Whenever I'm abroad and people ask me where I'm from, I always prepare myself for the same response. "Ah, Manchester!" they say. "Manchester United!" they add. These days Manchester City also features in these responses, but in general you can forget our decades of musical influence and terrible weather -- soccer is what we're really known for around the world.
Finland's Helsinki is currently experiencing a similar connection. I was in a restaurant in the capital when an older gentleman stopped me to ask where I was from. But rather than ask me which team I support, he followed up, "and why are you here in Helsinki?"
"I'm here to see some video games," I replied. His eyes lit up, and he said excitedly, "Ahh! Angry Birds!" before turning to his group and starting a conversation about all the mobile games he had played.
He must have been well into his 60s, and his family and friends were a good spread of ages, all discussing what back in my own hometown would be considered a non-talking point to most. Later on a cab driver strikes up a conversation with me about games, and later still a flight attendant wants to know what I'm playing on my smartphone.
Supercell CEO Ilkka Paananen sees a direct correlation between Manchester and Helsinki's separate booms. "It's the same thing as why do kids start playing football?" he tells me. "It's Cristiano Ronaldo, all these sorts of heroes. And now, why do people start making games? Because we want to be the next Angry Birds."
"The success of Rovio has been a huge source of inspiration for all Finnish gaming companies," he continues. "The biggest favor that those guys have done for the entirety of Finland is that they've raised the bar for everybody. They have shown where you can get to when you have the right level of ambition."
If Rovio has raised the bar, Supercell is doing a damn good job of vaulting over it. Since switching to a "tablet-first" business model earlier this year, the company said recently that it grosses over $500,000 a day from just two mobile releases -- a figure which is now "well above that," according to Paananen.
I visited Supercell with one goal in mind -- to find out the secret to how a company can go from an absolute nobody on mobile, to a huge somebody in the space of around four months. When both Hay Day and Clash of Clans launched this summer, Supercell had never released a mobile game before, and its previous title Gunshine for browser had been a bit of a false start. Now the company own two spots in the top five grossing games charts on iOS, with Clash of Clans in particular regularly parked at number one.
"Me and the other co-founders, we have a relatively long history in creating games," muses Paananen, as I question him on how Supercell began. "For me personally, it's 12 years or so. This time, we really want to do things differently."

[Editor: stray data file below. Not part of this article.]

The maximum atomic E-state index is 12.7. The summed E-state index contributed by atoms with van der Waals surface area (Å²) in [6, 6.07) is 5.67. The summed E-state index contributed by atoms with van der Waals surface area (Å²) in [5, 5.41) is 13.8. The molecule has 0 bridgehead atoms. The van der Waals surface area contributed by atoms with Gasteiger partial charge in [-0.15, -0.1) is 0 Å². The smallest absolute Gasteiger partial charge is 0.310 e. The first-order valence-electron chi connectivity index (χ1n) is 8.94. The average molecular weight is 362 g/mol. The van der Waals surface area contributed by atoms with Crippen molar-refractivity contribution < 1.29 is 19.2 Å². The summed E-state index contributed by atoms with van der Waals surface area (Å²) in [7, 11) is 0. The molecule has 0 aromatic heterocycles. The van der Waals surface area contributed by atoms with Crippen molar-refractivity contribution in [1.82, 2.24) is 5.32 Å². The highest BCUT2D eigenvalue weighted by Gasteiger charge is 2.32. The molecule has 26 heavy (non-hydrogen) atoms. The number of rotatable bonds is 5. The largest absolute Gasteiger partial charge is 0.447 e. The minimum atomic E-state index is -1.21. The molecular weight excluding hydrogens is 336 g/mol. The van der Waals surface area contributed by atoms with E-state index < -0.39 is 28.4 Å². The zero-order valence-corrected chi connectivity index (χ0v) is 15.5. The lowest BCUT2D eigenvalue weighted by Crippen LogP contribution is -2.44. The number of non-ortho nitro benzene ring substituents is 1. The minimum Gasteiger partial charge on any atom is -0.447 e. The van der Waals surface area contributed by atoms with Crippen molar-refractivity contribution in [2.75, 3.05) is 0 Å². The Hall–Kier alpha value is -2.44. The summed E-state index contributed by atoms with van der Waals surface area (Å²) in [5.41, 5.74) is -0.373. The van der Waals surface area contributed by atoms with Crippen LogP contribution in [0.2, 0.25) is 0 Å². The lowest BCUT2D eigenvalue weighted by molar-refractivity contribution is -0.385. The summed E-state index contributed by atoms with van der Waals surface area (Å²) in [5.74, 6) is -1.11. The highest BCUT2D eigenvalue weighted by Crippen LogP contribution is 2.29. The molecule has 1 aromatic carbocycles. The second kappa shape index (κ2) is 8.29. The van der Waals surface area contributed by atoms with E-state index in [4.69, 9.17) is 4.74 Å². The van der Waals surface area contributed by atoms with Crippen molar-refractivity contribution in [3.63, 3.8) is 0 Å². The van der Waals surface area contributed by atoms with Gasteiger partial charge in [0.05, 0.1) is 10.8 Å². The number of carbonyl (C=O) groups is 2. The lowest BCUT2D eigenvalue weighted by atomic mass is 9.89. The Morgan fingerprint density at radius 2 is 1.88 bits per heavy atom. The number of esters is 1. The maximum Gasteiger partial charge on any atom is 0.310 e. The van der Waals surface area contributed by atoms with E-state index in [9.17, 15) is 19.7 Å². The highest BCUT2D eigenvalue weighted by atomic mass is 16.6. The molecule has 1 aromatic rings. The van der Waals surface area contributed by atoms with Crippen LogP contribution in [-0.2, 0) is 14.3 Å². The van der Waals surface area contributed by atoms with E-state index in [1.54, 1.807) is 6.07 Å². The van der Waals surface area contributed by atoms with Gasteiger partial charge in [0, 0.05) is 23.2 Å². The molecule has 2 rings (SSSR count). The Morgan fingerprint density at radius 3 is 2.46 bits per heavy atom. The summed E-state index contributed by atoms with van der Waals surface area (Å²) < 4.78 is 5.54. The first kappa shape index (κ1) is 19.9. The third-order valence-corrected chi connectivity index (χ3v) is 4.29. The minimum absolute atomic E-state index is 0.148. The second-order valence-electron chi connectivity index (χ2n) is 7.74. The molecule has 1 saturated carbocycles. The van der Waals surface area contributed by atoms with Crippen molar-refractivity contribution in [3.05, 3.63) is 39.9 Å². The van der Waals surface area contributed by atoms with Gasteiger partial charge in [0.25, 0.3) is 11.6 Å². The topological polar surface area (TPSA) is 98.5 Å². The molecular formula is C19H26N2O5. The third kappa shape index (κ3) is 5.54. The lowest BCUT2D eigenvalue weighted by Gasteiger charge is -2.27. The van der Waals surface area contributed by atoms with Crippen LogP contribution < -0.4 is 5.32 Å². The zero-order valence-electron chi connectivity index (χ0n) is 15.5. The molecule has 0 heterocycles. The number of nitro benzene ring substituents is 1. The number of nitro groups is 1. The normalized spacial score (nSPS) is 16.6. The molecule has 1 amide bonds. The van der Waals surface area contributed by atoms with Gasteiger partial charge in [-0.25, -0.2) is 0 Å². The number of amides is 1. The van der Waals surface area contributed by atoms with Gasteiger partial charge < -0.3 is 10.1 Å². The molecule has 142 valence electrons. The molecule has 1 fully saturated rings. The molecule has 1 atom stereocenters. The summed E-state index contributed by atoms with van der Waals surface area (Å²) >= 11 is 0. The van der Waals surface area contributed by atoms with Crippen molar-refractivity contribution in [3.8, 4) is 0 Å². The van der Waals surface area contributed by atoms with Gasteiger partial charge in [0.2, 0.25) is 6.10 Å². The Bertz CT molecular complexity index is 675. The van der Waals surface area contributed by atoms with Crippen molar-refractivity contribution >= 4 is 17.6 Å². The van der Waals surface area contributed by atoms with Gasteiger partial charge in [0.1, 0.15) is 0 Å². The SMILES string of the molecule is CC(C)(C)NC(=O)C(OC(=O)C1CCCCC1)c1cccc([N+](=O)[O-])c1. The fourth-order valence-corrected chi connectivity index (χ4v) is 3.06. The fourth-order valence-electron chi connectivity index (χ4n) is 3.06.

Paananen co-founded Sumea back in 2000, which was eventually sold to social game developer Digital Chocolate. After holding his role as president of Digital Chocolate for four years, the serial entrepreneur decided that it was time to start over again.
"It's going to sound really naive and simple, but the single biggest lesson that Mikko [Kodisoja, Supercell co-founder and creative director] and I have learned is that if you really want to build the next generation of games company, it's actually all about the people," he says. "Before now, we usually always had to go with a big international publisher or someone like that, so there was always a middleman between us and the consumer. But then these democratic app stores, like Facebook and iOS, and all of a sudden it was possible to directly access the consumer."
Finland has been waiting for the App Store, it would seem. Removing those extra steps between the development studio and the consumer has helped in spades, while allowing devs truly set their creativity free.
"Now it's a lot more about the product quality and the product itself," Paananen notes. "If we want to create the best products, we need the best people. That was actually how the whole thing started, and where the name Supercell comes from. We're creating these small but ultra-dynamic teams of developers who work relatively independently. And despite the small size of the group, we have big dreams -- hence Supercell."
Supercell isn't kidding around when it comes to making sure the company is stuffed full of talented individuals. Most of its employees have around 10 years of experience in shipping commercial games, on average. "We have already been in a situation where we've needed to recruit one person for a project, and we couldn't find him or her at that point," Kodisoja later tells me. "So we suffered for a bit until we found them."
"Of course, the flipside of the coin is that we'll never be as big as many of our competitors when measured by employee count, and we can't grow as quickly," says Paananen. "But that's a core part of our philosophy and vision for the company."